I’m officially a published author as of last Thursday. My first peer-reviewed journal article has been published in the Journal of Research on Libraries and Young Adults (JRLYA). It’s a very exciting/intimidating experience to see your name in print, out there in the world for anyone to read. The peer-reviewed publication process is (unsurprisingly) long and challenging. After submitted a paper, there’s the sometimes lengthy wait to hear whether it has been accepted, accepted with major/minor edits, or rejected. Then there’s the peer-reviews, which are a delightfully agonizing read. After a back and forth of changes and corrections, your paper is okayed for publication. Copyright forms are figured out (I’m confused by legalese) and signed. Followed by another wait for your article to actually be published.
Luckily, I’ve had terrific experiences with JRLYA, Journal of Education for Library and Information Studies (JELIS), and Public Libraries Quarterly (PLQ). The editors are friendly, encouraging, and understanding. This is exactly what I (and probably many other writers need). Having your writing read, judged, and openly critiqued is uncomfortable. I blogged about my experience with the peer-reviews I received from this JRLYA article back in November. As a perfectionist by nature, I’m already prone to intense self-criticism and doubt. Peer-reviews rarely help ease these feelings. But I’m learning to make peace with peer-reviews. Well…as much as I can.
I’ve also deposited my article into the Diginole Commons, FSU’s virtual repository for electronic scholarship. I love the idea of providing open access to my work. For some reason do this makes me feel even more a part of a research community. I look forward to depositing more in the near future. My article in PLQ comes out in September, and another article will appear in JELIS in October. Hard work can pay off. I could gush more about writing and publishing, but I’ll contain my enthusiasm. I’m only jumping up and down a little bit right now. And nobody can see….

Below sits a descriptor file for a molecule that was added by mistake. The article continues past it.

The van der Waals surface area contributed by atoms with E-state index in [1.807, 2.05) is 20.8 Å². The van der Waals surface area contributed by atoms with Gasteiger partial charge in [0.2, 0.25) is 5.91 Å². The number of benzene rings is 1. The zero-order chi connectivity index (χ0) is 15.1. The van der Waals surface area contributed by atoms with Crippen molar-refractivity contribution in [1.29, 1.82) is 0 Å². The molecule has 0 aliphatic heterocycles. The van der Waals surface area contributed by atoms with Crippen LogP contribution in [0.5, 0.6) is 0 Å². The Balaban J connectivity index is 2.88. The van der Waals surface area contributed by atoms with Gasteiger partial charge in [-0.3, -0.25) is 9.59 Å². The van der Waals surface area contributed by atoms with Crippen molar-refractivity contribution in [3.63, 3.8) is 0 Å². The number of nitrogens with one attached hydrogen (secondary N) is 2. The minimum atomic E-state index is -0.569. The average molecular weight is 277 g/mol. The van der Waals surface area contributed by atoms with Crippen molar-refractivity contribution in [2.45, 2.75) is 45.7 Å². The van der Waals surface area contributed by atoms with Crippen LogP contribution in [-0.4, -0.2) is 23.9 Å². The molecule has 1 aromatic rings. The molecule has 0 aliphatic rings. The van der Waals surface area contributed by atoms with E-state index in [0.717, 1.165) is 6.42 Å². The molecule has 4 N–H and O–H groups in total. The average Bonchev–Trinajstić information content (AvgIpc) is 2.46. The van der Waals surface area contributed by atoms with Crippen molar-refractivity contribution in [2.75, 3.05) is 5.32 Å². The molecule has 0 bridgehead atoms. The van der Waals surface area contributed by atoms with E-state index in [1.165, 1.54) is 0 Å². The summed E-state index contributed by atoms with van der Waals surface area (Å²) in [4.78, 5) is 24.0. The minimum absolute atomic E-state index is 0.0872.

Read my article, More Than Just Books: Librarians as a Source of Support for Cyberbullied Young Adults, via the link below. You know you want to! Yes you do.
In September, I submitted my first ever manuscript to an academic journal. That was exciting! Some time after, I heard back from the journal. My manuscript has been tentatively accepted (that’s good!). One of the reviewers had very positive, encouraging comments about my manuscript and only recommended minor changes (also good!). But then there was the other reviewer. This individual had even more comments, many of which were negative, and suggested major changes to the manuscript before possible publication (this is not good). My first response after reading these reviews was simple exhaustion. I worked so hard on this manuscript and had reached a point where I could only look at it sadly while shaking my head. I could not begin to contemplate making major changes to it. My major professor recommended that I step away from the reviews for a few days and then come back to them (hopefully less emotionally).
And I that’s what I did. Since I’ve come back to the reviews, I find myself still struggling with the criticism. How could two individuals have such different opinions on my topics, method, writing, and sources? How could they know my research area throughly enough to provide me with solid, relevant suggestions when I’ve been reading, thinking, and writing about it for months? This is also my first experience with peer reviews, which means there is a lot that I just don’t understand. So much. Mostly, I struggle to accept the criticism. I imagine it gets easier the more manuscripts you submit, the more research you share at conferences, and the more involved you become in the academic community. But knowing this doesn’t help the present feelings I’m experiencing: inadequacy, confusion, and frustration. As someone who has never accepted criticism without tears or frustration, knowing putting myself out there for certain criticism (usually constructive!) is very very hard. I imagine that there are many, many researchers who are struggling with these same issues. To end on a positive note, the semester is coming to an end, which means no classes, plenty of time for catch up work, and (possible) fun reading. Also, I have another paper under peer review so…. *cue suspenseful music*
How do you deal with constructive criticism (or just plan criticism)? Does this process get easier or do you just develop a tougher skin? Any suggestions on how to approach peer reviews in a more objective manner?
The premise of this journal club is to discuss articles and blog posts about Diversity in STEM and academia. We post the paper/topic the 2nd week of the month, and discuss the third Friday of every month at 2pm EST, under #DiversityJC on Twitter. Hope to see you there!